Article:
Consumers in Republic paying second-highest mortgage rates in euro zone

Average mortgage rate across bloc is 1.26%

New mortgages worth a combined €533 million were confirmed in April.

People in the Republic continue to pay higher mortgage rates than most of their European counterparts, although the State now lags behind Greece.

The average interest rate on new Irish mortgage agreements was 2.8 per cent in April, up two basis points on the same month a year earlier, according to figures from the Central Bank. This places the State just behind Greece for the highest rates paid. Previously, Irish households paid the most for their home loans across the euro zone.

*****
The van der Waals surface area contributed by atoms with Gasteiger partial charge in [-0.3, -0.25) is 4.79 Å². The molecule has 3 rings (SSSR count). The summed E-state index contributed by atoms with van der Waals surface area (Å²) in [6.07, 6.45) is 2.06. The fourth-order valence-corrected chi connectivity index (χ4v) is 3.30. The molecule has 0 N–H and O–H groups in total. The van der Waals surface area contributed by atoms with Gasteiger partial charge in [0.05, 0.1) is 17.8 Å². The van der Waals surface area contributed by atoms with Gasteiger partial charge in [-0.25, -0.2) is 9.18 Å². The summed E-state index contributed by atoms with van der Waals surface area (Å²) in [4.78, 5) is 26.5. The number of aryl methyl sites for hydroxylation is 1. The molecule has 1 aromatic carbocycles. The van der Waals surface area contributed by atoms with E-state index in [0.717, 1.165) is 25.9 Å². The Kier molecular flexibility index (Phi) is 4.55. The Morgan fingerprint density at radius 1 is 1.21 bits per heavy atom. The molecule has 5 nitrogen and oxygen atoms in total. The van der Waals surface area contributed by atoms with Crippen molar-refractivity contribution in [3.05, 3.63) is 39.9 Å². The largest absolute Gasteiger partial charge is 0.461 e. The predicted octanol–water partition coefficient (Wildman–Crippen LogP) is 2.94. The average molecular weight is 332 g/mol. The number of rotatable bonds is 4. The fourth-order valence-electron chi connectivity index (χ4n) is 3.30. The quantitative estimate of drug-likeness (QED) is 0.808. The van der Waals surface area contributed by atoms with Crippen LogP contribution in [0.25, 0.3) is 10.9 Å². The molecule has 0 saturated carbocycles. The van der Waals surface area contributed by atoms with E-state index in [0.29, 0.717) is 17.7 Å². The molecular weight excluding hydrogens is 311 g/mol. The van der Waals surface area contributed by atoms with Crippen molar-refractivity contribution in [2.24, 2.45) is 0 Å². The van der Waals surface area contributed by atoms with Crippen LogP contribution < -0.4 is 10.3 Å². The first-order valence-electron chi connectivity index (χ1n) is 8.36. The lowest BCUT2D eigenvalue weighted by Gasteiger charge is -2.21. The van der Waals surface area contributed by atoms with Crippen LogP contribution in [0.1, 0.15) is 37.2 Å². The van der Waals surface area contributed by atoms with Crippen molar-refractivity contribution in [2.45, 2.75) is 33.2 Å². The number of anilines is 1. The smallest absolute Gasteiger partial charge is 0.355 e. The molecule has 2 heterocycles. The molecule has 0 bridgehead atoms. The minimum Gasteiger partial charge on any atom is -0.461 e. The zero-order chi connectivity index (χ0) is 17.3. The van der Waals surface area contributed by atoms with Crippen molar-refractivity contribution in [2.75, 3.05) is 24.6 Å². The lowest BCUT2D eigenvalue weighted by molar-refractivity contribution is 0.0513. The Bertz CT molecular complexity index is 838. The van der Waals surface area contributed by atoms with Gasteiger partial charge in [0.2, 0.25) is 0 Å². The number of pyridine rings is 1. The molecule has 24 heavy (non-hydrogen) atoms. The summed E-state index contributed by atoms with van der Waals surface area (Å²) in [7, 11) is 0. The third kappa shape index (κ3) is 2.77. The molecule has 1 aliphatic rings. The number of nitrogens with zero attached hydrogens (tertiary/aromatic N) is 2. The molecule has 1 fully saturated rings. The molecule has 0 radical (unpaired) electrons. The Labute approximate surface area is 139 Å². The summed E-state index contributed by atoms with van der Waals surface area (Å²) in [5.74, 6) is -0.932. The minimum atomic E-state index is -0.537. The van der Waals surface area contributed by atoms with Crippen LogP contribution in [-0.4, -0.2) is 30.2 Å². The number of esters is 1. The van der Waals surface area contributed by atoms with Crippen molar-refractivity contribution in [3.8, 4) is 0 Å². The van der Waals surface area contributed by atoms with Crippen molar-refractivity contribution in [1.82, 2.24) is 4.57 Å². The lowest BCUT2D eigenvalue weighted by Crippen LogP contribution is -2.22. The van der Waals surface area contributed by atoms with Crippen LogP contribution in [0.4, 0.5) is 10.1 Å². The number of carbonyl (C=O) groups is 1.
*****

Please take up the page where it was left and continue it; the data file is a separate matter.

The euro-zone average rate stood at 1.26 per cent, although the rate varied considerably across countries, the regulator said.

New mortgages worth a combined €533 million were confirmed in April in the State, down 18 per cent compared with March but 36 per cent higher than the same month a year earlier.


Fixed rates

For new fixed-rate agreements, which represented 82 per cent of all loans, the average rate was 2.63 per cent, unchanged from the previous month. For variable-rate loans, the rate stood at 3.42 per cent in April. This was a decrease of seven basis points from the previous month.

Renegotiated mortgages amounted to €554 million in April, an increase of 108 per cent on the previous month. The Central Bank said the high volume was driven by expiring fixed-term contracts and renegotiations. The average interest rate for renegotiated loans was 2.5 per cent.

Charlie Taylor

Charlie Taylor

Charlie Taylor is a former Irish Times business journalist